An excerpt from the poem The Welder by Cherrie Moraga; the complete poem can be found here: The Welder
…I am now
coming up for air
Yes, I am
picking up the torch.
I am the welder.
I understand the capacity of heat
to change the shape of things.
I am suited to work
within the realm of sparks
out of control.
I am the welder.
I am taking the power
into my own hands.
Justice by Langston Hughes, written in response to the Scottsboro Boys case and as part of a book written to raise funds for their defense.
That Justice is a blind goddess
Is a thing to which we black are wise:
Her bandage hides two festering sores
That once perhaps were eyes.
An excerpt from A Journey by Nikki Giovanni; the full poem can be found here: A Journey
It’s a journey . . . that I propose . . . I am not the guide . . . nor technical assistant . . . I will be your fellow passenger . . .
Though the rail has been ridden . . . winter clouds cover . . . autumn’s exuberant quilt . . . we must provide our own guide-posts . . .
An excerpt from the essay An Open Letter to Mary Daly by Audre Lorde as found in This Bridge Called My Back: Writings by Radical Women of Color
To dismiss our black foremothers may well be to dismiss where european women learned to love. As an African-American woman in white patriarchy, I am used to having my archetypal experience distorted and trivialized but it is terribly painful to feel it being done by a woman whose knowledge so much matches my own. As women-identified women, we cannot affort to repeat these same old destructive, wasteful errors of recognition.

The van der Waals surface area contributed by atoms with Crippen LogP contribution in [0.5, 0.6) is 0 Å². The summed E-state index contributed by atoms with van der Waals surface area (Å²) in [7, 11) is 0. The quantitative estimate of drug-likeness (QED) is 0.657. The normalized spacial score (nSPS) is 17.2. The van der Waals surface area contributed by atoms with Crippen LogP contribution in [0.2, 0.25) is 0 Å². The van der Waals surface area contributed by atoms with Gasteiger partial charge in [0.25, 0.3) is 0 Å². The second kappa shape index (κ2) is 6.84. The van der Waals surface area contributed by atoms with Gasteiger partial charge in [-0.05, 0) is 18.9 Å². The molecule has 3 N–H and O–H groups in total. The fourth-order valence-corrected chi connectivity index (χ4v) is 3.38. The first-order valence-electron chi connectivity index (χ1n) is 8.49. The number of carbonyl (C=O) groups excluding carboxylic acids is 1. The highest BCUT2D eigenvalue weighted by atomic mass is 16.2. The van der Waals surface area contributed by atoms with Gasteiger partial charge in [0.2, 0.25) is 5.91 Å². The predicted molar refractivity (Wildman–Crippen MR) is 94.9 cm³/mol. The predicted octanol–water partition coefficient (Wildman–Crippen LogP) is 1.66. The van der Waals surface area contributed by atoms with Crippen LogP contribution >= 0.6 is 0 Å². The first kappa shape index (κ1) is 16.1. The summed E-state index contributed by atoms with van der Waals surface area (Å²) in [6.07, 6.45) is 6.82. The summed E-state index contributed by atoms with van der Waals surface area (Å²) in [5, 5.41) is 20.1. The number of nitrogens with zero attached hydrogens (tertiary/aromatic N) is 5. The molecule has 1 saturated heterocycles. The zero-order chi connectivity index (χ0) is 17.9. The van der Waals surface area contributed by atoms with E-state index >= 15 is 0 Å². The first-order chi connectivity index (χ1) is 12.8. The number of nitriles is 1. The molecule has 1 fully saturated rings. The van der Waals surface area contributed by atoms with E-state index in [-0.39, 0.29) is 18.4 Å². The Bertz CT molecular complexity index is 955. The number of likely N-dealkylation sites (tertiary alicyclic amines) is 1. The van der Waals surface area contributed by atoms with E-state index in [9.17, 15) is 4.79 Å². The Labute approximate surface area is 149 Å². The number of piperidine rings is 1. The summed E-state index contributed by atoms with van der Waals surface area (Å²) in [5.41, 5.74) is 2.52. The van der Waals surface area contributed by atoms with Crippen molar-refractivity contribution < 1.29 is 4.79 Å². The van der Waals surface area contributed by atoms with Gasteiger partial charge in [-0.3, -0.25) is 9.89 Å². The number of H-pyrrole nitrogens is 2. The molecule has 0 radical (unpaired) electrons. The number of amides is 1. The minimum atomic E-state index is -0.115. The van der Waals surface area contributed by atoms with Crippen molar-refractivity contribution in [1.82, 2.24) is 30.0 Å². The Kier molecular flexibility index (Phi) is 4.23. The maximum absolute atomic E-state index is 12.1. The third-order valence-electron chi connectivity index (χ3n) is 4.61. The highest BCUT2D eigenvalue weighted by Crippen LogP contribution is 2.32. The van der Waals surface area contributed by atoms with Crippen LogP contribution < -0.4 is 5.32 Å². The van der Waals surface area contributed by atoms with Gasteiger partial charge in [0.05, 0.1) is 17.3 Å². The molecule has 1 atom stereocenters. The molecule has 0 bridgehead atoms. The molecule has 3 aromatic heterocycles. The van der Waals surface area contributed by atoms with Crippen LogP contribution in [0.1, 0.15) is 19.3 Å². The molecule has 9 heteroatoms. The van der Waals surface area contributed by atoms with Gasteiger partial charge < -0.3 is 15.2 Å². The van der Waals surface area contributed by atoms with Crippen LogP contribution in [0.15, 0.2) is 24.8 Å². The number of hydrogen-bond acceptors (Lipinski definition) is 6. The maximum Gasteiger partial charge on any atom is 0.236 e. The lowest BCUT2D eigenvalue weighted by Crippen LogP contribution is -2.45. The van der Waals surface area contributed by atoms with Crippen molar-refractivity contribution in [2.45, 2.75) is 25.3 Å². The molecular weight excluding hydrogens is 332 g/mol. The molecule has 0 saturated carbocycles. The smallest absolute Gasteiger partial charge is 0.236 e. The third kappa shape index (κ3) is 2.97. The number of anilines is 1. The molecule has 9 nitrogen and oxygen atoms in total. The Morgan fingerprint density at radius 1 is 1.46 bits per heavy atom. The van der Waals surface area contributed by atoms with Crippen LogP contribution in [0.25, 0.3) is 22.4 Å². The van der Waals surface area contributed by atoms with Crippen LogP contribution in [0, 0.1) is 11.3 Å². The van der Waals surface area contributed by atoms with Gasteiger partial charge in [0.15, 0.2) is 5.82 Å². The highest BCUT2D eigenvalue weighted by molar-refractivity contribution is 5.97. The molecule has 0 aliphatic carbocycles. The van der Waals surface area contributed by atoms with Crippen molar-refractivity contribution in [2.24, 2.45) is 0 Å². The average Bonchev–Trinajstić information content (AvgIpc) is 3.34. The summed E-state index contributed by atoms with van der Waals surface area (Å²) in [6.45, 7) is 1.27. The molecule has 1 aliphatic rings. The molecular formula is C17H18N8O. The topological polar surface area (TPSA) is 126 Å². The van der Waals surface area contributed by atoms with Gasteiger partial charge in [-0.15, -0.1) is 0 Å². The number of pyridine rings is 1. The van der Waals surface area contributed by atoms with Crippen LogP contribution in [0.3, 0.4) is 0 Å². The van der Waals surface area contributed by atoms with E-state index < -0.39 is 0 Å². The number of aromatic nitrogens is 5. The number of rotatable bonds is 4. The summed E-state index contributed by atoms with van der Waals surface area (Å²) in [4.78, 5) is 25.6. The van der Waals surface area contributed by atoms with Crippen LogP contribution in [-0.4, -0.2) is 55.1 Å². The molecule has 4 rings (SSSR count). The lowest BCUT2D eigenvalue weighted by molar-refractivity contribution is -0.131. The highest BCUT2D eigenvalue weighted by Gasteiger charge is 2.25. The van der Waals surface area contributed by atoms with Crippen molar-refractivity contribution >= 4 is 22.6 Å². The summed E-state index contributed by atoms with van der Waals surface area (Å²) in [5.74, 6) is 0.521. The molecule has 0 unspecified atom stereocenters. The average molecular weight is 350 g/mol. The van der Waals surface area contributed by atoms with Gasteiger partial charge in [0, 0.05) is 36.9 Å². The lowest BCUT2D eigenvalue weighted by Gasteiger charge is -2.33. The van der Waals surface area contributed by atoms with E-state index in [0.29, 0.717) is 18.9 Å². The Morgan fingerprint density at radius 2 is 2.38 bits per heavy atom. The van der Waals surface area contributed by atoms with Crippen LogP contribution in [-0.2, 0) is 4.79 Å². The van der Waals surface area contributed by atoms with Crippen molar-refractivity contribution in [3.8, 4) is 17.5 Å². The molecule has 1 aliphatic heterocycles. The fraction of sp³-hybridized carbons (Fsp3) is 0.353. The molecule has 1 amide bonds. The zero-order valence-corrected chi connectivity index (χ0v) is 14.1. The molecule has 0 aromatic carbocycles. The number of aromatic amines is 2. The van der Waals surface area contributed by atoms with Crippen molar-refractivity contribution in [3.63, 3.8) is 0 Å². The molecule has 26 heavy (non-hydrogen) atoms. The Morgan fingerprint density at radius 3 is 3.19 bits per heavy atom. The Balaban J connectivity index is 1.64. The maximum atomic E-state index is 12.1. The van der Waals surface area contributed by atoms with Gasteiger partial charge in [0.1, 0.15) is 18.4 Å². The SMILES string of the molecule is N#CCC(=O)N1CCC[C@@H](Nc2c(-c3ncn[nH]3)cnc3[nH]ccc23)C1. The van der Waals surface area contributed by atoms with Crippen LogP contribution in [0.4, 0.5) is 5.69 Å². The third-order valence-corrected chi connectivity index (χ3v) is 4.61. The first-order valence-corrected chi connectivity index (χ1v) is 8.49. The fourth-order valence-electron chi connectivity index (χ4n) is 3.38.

When I speak of knowledge, as you know, I am speaking of that dark and true depth which understanding serves, waits upon, and makes accessible through language to ourselves and others. It is this depth within each of us that nurtures vision.
“This hopelessness, this powerlessness you feel when nothing gets done is something we can’t give into.” pic.twitter.com/FYjS9TIlLv
— The Late Show (@colbertlateshow) November 7, 2017